Critical conversations at the April 5, 2019 Michigan Racial Equity in the Food System Summit
Keynote speaker chef Tunde Wey to conduct a series of regional culinary events in support of summit.
Michigan’s food system is broken. In order for the state’s economy and society to thrive, it must have a food system that serves all people equitably. That’s the message being delivered at the inaugural Michigan Racial Equity in the Food System Summit.
The one-day Summit happens Friday, April 5, from 8:30 a.m. - 4:00 p.m. at the Gilmore Conference Center at Bronson Hospital in downtown Kalamazoo. Event hosts include: Kalamazoo Valley Community College, Michigan State University Extension, Open Vegan Eats, Bronson Healthcare and Good Food Battle Creek.
Research shows communities of color have a harder time purchasing healthy food, and people of color working in the food system earn lower wages on average than their white counterparts. The Summit focuses on education and dialogue to inspire advocacy concerning structural racism and other inequities in the food system. Sessions center on the theme of access to power as it relates to land, labor and food by historically marginalized communities.
Keynote speaker for the event is renowned chef and writer Tunde Wey, who uses food to help illustrate institutional inequities that exist in food and health. Western Michigan University’s Dr. Michelle Johnson is presenting the historical context for Michigan’s current food system and the racial health and wealth disparities that have resulted.
The event is open to the public and lunch is provided. Registration is $50 per person. A limited number of needs-based scholarships are available. An online scholarship application form and link to the summit registration can be found at https://www.facebook.com/michiganracialequity/.
Chef Wey will speak about how to redistribute the burden of inequality. “If we want truly equitable and inclusive communities, then we have to create parity differently,” he says.
“Currently when we think of parity or equity we mostly consider providing equal benefits and advantage. Instead, I propose we shift our perspective to ensure equal disadvantages. Middle and higher income households should face the same sort of scarcity and competition as lower socioeconomic groups. This is a framework of equity - where the burden, rather than benefit, is more equally distributed,” said Wey.
The following is a list of some of the breakout session topics:
- How and why mothers should engage in local food system work.
- The intersections of veganism and social justice.
- After decades of well-meaning nonprofit work, why is our food system still unjust?
- The connection between race, place and food.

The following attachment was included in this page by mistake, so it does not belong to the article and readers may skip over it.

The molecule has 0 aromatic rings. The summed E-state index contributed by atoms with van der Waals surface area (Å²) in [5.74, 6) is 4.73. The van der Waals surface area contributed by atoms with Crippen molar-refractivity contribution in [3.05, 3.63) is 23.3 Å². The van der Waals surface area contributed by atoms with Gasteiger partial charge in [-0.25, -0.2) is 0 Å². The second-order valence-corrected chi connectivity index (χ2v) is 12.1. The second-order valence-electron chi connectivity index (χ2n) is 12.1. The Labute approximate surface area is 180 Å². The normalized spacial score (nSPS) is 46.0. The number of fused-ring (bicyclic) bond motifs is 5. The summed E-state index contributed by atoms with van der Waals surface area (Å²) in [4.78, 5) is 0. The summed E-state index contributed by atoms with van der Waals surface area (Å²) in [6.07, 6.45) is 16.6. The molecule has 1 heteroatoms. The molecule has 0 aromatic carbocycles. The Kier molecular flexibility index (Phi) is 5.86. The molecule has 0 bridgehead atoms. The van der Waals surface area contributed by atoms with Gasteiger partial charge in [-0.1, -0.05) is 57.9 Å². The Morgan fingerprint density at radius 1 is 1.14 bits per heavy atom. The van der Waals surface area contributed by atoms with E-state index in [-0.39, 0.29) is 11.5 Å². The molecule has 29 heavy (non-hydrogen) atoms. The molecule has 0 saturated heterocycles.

- Designing and conducting urban agriculture research.
- Exploring the deep connections between ancestral lands and food traditions.
- The impact of current labor policies on people of color in the restaurant industry.
Summit sponsors include: Kalamazoo Valley Community College, Bronson Healthcare, Michigan State University Extension, Open Vegan Eats, MSU Center for Regional Food Systems, ARCUS Center at Kalamazoo College, People’s Food Co-op, Sprout, Ottawa Food, Our Kitchen Table, Michigan Farmers Market Association, Macomb Food Collaborative, and Creative Dining Services. Sponsorship opportunities are still available. For more information, visit the Summit’s Facebook page.
The Summit will close at 4 p.m. Participants will be invited to end their day in downtown Kalamazoo by visiting Art Hop locations and attending the Kalamazoo Foodways Symposium keynote presentation “Foodways in Exile: The intersection of Cuisine, Immigration, Identity and Culture” which will be offered twice, at 5:30 p.m. or 7:00 p.m. at the Kalamazoo Valley Museum’s Mary Jane Stryker Theater.
In addition to serving as Summit keynote speaker, Chef Wey is participating in a series of regional events. All events are free and open to the public, with food available for purchase. On Friday, March 29, he will be in Battle Creek at Sprout BC for an evening event featuring food counter service. On Monday, April 1, Chef Wey will be at People’s Food Co-op in Kalamazoo. There, he’s providing food on the hot bar during normal hot bar hours. An in-person event is taking place there; details are forthcoming. Details about these public events with Chef Wey will be posted at https://www.facebook.com/michiganracialequity/
On Thursday, April 4, Chef Wey is presenting at the Grand Rapids Downtown Market for its Culinary Conversations event, from 5:00 – 7:30 p.m. For more information on the Grand Rapids event, please visit: https://www.meetup.com/Culinary-Conversations-Grand-Rapids/